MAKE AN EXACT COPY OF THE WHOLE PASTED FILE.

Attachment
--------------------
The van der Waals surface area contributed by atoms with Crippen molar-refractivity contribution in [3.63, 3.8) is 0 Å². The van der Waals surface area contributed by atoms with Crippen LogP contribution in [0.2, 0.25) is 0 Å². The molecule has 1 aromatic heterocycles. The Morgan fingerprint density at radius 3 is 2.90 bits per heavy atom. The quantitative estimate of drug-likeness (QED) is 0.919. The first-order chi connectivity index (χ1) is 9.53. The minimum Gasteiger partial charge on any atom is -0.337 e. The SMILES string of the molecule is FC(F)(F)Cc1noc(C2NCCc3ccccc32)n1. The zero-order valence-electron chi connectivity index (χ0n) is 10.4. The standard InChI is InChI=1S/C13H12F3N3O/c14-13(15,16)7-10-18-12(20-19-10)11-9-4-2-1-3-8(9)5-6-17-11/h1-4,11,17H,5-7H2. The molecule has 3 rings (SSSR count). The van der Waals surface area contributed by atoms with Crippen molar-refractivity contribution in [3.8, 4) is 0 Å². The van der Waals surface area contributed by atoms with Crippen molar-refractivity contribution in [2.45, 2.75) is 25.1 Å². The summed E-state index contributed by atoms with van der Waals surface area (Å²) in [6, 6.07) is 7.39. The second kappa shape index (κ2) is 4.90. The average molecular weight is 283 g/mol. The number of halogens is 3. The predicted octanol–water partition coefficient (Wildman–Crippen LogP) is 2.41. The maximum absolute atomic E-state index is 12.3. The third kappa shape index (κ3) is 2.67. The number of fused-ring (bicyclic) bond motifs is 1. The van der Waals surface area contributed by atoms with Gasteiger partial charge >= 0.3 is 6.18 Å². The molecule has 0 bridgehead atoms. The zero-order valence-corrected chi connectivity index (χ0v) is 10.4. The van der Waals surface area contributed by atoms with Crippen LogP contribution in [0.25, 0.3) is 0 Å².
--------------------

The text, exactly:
The van der Waals surface area contributed by atoms with Crippen molar-refractivity contribution in [3.63, 3.8) is 0 Å². The van der Waals surface area contributed by atoms with Crippen LogP contribution in [0.2, 0.25) is 0 Å². The molecule has 1 aromatic heterocycles. The Morgan fingerprint density at radius 3 is 2.90 bits per heavy atom. The quantitative estimate of drug-likeness (QED) is 0.919. The first-order chi connectivity index (χ1) is 9.53. The minimum Gasteiger partial charge on any atom is -0.337 e. The SMILES string of the molecule is FC(F)(F)Cc1noc(C2NCCc3ccccc32)n1. The zero-order valence-electron chi connectivity index (χ0n) is 10.4. The standard InChI is InChI=1S/C13H12F3N3O/c14-13(15,16)7-10-18-12(20-19-10)11-9-4-2-1-3-8(9)5-6-17-11/h1-4,11,17H,5-7H2. The molecule has 3 rings (SSSR count). The van der Waals surface area contributed by atoms with Crippen molar-refractivity contribution in [3.8, 4) is 0 Å². The van der Waals surface area contributed by atoms with Crippen molar-refractivity contribution in [2.45, 2.75) is 25.1 Å². The summed E-state index contributed by atoms with van der Waals surface area (Å²) in [6, 6.07) is 7.39. The second kappa shape index (κ2) is 4.90. The average molecular weight is 283 g/mol. The number of halogens is 3. The predicted octanol–water partition coefficient (Wildman–Crippen LogP) is 2.41. The maximum absolute atomic E-state index is 12.3. The third kappa shape index (κ3) is 2.67. The number of fused-ring (bicyclic) bond motifs is 1. The van der Waals surface area contributed by atoms with Gasteiger partial charge >= 0.3 is 6.18 Å². The molecule has 0 bridgehead atoms. The zero-order valence-corrected chi connectivity index (χ0v) is 10.4. The van der Waals surface area contributed by atoms with Crippen LogP contribution in [0.25, 0.3) is 0 Å².